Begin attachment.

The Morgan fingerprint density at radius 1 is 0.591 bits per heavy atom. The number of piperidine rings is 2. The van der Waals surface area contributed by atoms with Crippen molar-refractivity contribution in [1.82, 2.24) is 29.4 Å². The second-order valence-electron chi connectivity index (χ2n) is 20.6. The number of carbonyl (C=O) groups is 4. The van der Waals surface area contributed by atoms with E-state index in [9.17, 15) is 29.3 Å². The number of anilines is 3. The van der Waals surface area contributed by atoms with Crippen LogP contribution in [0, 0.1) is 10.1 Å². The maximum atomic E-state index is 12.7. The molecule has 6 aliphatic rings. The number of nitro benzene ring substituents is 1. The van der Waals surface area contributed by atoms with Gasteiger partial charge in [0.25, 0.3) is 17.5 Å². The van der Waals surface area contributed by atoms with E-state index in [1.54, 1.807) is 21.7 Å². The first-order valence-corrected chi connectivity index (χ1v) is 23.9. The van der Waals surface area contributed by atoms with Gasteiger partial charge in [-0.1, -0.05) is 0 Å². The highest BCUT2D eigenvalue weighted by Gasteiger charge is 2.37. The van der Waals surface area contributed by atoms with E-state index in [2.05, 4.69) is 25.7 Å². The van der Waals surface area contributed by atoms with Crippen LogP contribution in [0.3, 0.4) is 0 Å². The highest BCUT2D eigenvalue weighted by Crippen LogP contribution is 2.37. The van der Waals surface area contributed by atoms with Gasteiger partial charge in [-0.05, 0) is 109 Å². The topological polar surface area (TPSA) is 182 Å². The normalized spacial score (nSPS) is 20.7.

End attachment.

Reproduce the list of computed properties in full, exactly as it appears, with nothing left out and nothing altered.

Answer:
The Morgan fingerprint density at radius 1 is 0.591 bits per heavy atom. The number of piperidine rings is 2. The van der Waals surface area contributed by atoms with Crippen molar-refractivity contribution in [1.82, 2.24) is 29.4 Å². The second-order valence-electron chi connectivity index (χ2n) is 20.6. The number of carbonyl (C=O) groups is 4. The van der Waals surface area contributed by atoms with E-state index in [9.17, 15) is 29.3 Å². The number of anilines is 3. The van der Waals surface area contributed by atoms with Crippen LogP contribution in [0, 0.1) is 10.1 Å². The maximum atomic E-state index is 12.7. The molecule has 6 aliphatic rings. The number of nitro benzene ring substituents is 1. The van der Waals surface area contributed by atoms with Gasteiger partial charge in [0.25, 0.3) is 17.5 Å². The van der Waals surface area contributed by atoms with E-state index in [1.54, 1.807) is 21.7 Å². The first-order valence-corrected chi connectivity index (χ1v) is 23.9. The van der Waals surface area contributed by atoms with Gasteiger partial charge in [-0.1, -0.05) is 0 Å². The highest BCUT2D eigenvalue weighted by Gasteiger charge is 2.37. The van der Waals surface area contributed by atoms with E-state index in [2.05, 4.69) is 25.7 Å². The van der Waals surface area contributed by atoms with Crippen LogP contribution in [0.3, 0.4) is 0 Å². The highest BCUT2D eigenvalue weighted by Crippen LogP contribution is 2.37. The van der Waals surface area contributed by atoms with Gasteiger partial charge in [-0.05, 0) is 109 Å². The topological polar surface area (TPSA) is 182 Å². The normalized spacial score (nSPS) is 20.7.